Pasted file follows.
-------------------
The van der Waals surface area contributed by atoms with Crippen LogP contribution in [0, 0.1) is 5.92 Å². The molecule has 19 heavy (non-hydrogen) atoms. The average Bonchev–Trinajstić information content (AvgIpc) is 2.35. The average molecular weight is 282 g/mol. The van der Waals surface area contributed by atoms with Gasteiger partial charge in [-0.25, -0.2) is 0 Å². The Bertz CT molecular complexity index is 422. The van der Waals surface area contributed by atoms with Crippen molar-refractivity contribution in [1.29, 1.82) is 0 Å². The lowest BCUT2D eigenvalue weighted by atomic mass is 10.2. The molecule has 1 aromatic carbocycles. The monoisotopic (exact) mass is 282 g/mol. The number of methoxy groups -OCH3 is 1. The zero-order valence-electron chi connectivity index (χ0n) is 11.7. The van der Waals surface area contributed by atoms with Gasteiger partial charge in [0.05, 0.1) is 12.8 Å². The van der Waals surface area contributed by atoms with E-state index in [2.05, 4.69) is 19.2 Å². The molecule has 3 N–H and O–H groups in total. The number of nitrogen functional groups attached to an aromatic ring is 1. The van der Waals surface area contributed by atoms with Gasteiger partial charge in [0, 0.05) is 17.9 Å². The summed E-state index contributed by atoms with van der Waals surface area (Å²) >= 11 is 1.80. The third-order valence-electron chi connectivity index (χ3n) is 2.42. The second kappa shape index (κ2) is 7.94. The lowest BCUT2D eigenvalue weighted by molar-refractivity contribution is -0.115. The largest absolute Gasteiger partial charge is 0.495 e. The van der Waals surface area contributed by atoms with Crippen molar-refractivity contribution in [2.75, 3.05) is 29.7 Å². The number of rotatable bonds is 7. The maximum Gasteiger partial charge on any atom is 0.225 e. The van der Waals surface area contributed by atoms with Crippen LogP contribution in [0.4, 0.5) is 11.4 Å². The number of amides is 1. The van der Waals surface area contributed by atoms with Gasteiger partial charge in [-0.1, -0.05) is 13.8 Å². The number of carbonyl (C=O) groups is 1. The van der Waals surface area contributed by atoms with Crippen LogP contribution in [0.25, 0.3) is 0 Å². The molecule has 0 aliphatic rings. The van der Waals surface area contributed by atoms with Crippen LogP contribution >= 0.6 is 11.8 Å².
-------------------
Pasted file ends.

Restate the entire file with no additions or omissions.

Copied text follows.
The van der Waals surface area contributed by atoms with Crippen LogP contribution in [0, 0.1) is 5.92 Å². The molecule has 19 heavy (non-hydrogen) atoms. The average Bonchev–Trinajstić information content (AvgIpc) is 2.35. The average molecular weight is 282 g/mol. The van der Waals surface area contributed by atoms with Gasteiger partial charge in [-0.25, -0.2) is 0 Å². The Bertz CT molecular complexity index is 422. The van der Waals surface area contributed by atoms with Crippen molar-refractivity contribution in [1.29, 1.82) is 0 Å². The lowest BCUT2D eigenvalue weighted by atomic mass is 10.2. The molecule has 1 aromatic carbocycles. The monoisotopic (exact) mass is 282 g/mol. The number of methoxy groups -OCH3 is 1. The zero-order valence-electron chi connectivity index (χ0n) is 11.7. The van der Waals surface area contributed by atoms with Gasteiger partial charge in [0.05, 0.1) is 12.8 Å². The van der Waals surface area contributed by atoms with E-state index in [2.05, 4.69) is 19.2 Å². The molecule has 3 N–H and O–H groups in total. The number of nitrogen functional groups attached to an aromatic ring is 1. The van der Waals surface area contributed by atoms with Gasteiger partial charge in [0, 0.05) is 17.9 Å². The summed E-state index contributed by atoms with van der Waals surface area (Å²) >= 11 is 1.80. The third-order valence-electron chi connectivity index (χ3n) is 2.42. The second kappa shape index (κ2) is 7.94. The lowest BCUT2D eigenvalue weighted by molar-refractivity contribution is -0.115. The largest absolute Gasteiger partial charge is 0.495 e. The van der Waals surface area contributed by atoms with Crippen molar-refractivity contribution in [2.75, 3.05) is 29.7 Å². The number of rotatable bonds is 7. The maximum Gasteiger partial charge on any atom is 0.225 e. The van der Waals surface area contributed by atoms with Crippen LogP contribution in [0.4, 0.5) is 11.4 Å². The number of amides is 1. The van der Waals surface area contributed by atoms with Gasteiger partial charge in [-0.1, -0.05) is 13.8 Å². The number of carbonyl (C=O) groups is 1. The van der Waals surface area contributed by atoms with Crippen LogP contribution in [0.25, 0.3) is 0 Å². The molecule has 0 aliphatic rings. The van der Waals surface area contributed by atoms with Crippen LogP contribution >= 0.6 is 11.8 Å².